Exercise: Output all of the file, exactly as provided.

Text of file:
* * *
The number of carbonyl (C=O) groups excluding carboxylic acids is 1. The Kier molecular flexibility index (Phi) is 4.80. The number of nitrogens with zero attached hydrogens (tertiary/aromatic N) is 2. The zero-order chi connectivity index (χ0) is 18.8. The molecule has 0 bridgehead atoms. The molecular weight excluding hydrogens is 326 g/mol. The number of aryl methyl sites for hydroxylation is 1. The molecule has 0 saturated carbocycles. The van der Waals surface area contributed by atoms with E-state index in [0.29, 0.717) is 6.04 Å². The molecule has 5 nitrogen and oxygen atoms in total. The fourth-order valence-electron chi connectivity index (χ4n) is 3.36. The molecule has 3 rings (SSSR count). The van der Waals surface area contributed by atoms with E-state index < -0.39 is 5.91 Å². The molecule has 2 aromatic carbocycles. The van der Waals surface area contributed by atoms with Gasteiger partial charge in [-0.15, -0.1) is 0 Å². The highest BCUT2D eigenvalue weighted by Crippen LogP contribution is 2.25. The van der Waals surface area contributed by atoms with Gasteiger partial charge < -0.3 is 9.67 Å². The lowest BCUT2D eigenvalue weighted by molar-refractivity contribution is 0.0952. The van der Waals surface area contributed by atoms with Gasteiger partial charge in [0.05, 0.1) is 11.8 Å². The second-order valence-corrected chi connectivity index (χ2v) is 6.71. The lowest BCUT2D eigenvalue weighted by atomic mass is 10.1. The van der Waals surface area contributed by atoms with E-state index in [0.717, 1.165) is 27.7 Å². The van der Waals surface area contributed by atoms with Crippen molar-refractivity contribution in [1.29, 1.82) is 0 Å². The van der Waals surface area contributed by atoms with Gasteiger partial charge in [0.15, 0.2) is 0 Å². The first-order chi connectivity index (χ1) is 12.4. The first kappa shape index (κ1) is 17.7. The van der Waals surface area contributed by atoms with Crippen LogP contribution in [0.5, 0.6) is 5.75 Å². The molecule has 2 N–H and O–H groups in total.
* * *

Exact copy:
The number of carbonyl (C=O) groups excluding carboxylic acids is 1. The Kier molecular flexibility index (Phi) is 4.80. The number of nitrogens with zero attached hydrogens (tertiary/aromatic N) is 2. The zero-order chi connectivity index (χ0) is 18.8. The molecule has 0 bridgehead atoms. The molecular weight excluding hydrogens is 326 g/mol. The number of aryl methyl sites for hydroxylation is 1. The molecule has 0 saturated carbocycles. The van der Waals surface area contributed by atoms with E-state index in [0.29, 0.717) is 6.04 Å². The molecule has 5 nitrogen and oxygen atoms in total. The fourth-order valence-electron chi connectivity index (χ4n) is 3.36. The molecule has 3 rings (SSSR count). The van der Waals surface area contributed by atoms with E-state index < -0.39 is 5.91 Å². The molecule has 2 aromatic carbocycles. The van der Waals surface area contributed by atoms with Gasteiger partial charge in [-0.15, -0.1) is 0 Å². The highest BCUT2D eigenvalue weighted by Crippen LogP contribution is 2.25. The van der Waals surface area contributed by atoms with Gasteiger partial charge < -0.3 is 9.67 Å². The lowest BCUT2D eigenvalue weighted by molar-refractivity contribution is 0.0952. The van der Waals surface area contributed by atoms with Gasteiger partial charge in [0.05, 0.1) is 11.8 Å². The second-order valence-corrected chi connectivity index (χ2v) is 6.71. The lowest BCUT2D eigenvalue weighted by atomic mass is 10.1. The van der Waals surface area contributed by atoms with E-state index in [0.717, 1.165) is 27.7 Å². The van der Waals surface area contributed by atoms with Crippen molar-refractivity contribution in [1.29, 1.82) is 0 Å². The van der Waals surface area contributed by atoms with Gasteiger partial charge in [0.15, 0.2) is 0 Å². The first-order chi connectivity index (χ1) is 12.4. The first kappa shape index (κ1) is 17.7. The van der Waals surface area contributed by atoms with Crippen LogP contribution in [0.5, 0.6) is 5.75 Å². The molecule has 2 N–H and O–H groups in total.